The Federal Reserve, along with plenty of money managers and market analysts, have been concerned about lax lending standards as investors search for better yields. Critics may find some solace in learning that total leveraged loan volumes fell to $315 billion in the first half of this year from $404 billion in 1H13, but covenant lite loans mostly held their ground, now making up slightly more than half of institutional loan issuances.

“U.S. institutional loan issuance in the first half failed to match last year’s record pace, though issuance was still double that of the same period of 2012. Covenant light accounted for more than half the total, and continued strength in sales of second-lien debt and loans to fund dividends and LBOs helped set the pace,” write BloombergBriefs data analysts Lara Deke and Nikolas Trenchi.


covenant lite leads 1h14 0714

Second lien loan volumes grow and margins fall

Covenant lite loans offer lenders less protection (eg lower income levels, lower quality collateral, more flexible repayment terms) in exchange for higher yields, and their growing popularity has been one of the many signs that investors are getting pushed out on the risk curve as historically low Treasury yields pull down returns on forms of credit.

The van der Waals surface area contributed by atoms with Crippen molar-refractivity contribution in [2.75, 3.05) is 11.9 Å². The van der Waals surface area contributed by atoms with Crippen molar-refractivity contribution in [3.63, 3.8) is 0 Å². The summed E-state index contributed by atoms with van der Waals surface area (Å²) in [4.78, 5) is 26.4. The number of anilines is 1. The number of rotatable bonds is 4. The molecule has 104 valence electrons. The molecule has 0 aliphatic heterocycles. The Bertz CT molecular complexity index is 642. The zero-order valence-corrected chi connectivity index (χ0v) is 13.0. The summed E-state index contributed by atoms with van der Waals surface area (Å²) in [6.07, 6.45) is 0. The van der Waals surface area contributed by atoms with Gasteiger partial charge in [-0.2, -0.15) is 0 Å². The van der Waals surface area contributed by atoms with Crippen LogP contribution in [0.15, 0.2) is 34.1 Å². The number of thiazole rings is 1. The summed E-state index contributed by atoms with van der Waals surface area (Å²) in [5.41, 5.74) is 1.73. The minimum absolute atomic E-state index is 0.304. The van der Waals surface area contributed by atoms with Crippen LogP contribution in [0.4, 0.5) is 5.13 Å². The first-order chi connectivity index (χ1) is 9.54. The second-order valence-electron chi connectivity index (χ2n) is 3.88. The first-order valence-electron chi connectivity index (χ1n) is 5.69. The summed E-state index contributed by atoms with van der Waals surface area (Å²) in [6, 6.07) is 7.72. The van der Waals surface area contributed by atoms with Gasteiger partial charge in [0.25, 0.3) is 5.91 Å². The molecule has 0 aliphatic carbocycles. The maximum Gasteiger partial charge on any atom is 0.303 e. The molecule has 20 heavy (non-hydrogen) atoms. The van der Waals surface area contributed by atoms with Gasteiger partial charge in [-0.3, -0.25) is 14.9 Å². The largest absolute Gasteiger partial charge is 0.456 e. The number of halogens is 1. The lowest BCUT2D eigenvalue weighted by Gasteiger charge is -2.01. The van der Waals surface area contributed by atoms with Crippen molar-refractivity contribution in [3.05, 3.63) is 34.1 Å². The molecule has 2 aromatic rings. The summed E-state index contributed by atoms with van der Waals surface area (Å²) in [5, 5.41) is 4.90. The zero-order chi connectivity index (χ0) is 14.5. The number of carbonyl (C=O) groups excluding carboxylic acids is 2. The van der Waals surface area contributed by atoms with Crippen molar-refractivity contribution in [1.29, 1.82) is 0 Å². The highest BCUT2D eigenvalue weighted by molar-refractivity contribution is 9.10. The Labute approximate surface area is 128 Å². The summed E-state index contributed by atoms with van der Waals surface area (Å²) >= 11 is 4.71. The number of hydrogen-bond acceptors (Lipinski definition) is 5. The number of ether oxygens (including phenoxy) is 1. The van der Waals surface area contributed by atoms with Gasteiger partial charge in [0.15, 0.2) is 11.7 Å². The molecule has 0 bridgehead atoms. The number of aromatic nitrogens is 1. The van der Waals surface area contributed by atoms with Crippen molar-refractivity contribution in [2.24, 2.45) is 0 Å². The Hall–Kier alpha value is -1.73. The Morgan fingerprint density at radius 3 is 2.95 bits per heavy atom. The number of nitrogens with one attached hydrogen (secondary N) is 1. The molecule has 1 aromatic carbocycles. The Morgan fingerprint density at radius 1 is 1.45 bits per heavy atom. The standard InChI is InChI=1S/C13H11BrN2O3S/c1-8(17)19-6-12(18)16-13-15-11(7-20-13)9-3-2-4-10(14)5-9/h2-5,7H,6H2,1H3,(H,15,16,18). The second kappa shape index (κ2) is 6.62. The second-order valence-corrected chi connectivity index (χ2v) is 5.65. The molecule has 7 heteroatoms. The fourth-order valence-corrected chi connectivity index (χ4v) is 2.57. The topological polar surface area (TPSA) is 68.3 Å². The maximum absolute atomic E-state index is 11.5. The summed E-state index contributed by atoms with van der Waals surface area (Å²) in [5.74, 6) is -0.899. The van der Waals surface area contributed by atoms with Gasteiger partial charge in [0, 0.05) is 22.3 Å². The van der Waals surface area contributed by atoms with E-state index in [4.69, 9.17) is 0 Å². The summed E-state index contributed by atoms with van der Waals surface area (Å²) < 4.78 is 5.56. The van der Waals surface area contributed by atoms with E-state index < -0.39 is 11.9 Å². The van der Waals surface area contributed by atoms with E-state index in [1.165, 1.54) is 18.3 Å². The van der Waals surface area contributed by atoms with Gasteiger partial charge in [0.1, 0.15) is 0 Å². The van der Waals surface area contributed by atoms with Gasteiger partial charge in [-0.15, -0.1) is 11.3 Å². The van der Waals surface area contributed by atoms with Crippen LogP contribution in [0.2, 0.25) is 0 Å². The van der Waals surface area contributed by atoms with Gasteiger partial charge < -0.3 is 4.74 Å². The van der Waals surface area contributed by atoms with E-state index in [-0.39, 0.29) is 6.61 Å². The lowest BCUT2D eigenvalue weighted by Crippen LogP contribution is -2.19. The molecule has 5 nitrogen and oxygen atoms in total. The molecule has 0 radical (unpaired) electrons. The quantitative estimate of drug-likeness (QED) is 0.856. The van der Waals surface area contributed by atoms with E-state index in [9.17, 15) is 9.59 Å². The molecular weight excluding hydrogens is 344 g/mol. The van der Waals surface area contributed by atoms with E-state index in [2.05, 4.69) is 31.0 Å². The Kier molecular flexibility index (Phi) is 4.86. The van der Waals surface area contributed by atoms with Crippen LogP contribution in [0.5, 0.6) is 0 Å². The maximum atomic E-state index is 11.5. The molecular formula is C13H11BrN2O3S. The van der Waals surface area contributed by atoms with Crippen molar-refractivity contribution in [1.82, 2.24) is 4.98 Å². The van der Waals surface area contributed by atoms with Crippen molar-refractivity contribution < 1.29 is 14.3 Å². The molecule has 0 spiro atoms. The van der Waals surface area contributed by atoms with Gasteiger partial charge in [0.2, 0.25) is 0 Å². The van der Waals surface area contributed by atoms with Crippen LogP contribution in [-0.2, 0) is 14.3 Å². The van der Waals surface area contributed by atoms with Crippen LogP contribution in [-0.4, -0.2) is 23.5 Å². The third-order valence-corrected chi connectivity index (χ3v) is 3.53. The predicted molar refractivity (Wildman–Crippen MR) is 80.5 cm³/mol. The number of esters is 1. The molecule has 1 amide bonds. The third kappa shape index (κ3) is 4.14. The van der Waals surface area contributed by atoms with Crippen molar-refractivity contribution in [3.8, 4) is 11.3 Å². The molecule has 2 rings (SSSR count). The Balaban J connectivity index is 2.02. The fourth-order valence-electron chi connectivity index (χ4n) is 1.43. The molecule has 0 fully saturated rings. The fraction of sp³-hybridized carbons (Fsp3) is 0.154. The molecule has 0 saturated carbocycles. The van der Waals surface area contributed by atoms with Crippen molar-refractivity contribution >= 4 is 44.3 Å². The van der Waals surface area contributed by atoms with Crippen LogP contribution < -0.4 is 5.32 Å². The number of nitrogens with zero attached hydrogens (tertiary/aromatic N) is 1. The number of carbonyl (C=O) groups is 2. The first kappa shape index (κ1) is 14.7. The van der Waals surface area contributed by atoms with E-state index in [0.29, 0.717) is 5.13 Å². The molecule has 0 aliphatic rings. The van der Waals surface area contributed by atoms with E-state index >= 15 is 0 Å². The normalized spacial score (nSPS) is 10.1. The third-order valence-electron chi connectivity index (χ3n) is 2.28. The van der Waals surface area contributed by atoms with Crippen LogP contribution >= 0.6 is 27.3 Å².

You can see the same effect in second lien loans which have grown from practically nothing in the first half of 2009 to just under $20 billion for 1H14, while margins have tightened again spreading out during the second half of last year.



Record volume of loans used for dividend payments in 1H14

For those who are still waiting for capex to reach the levels you would expect for an economy whose recovery is well underway, the amount of loan issuance being used to pay dividends hit a new high in 1H14, rising to $38 billion from $37 billion last year. That might be a small absolute increase, but it means that dividends were behind about 12% of institutional loan issuance in the first half, up from 9% in 1H13.


One of the main criticisms of this bull market is that stock prices have driven by a cycle of cost cutting and financial tactics more than by reinvestment and organic revenue growth. When the credit market is accepting low quality loans to finance dividend payments to the equity markets it’s hard not to heel like the trend is continuing.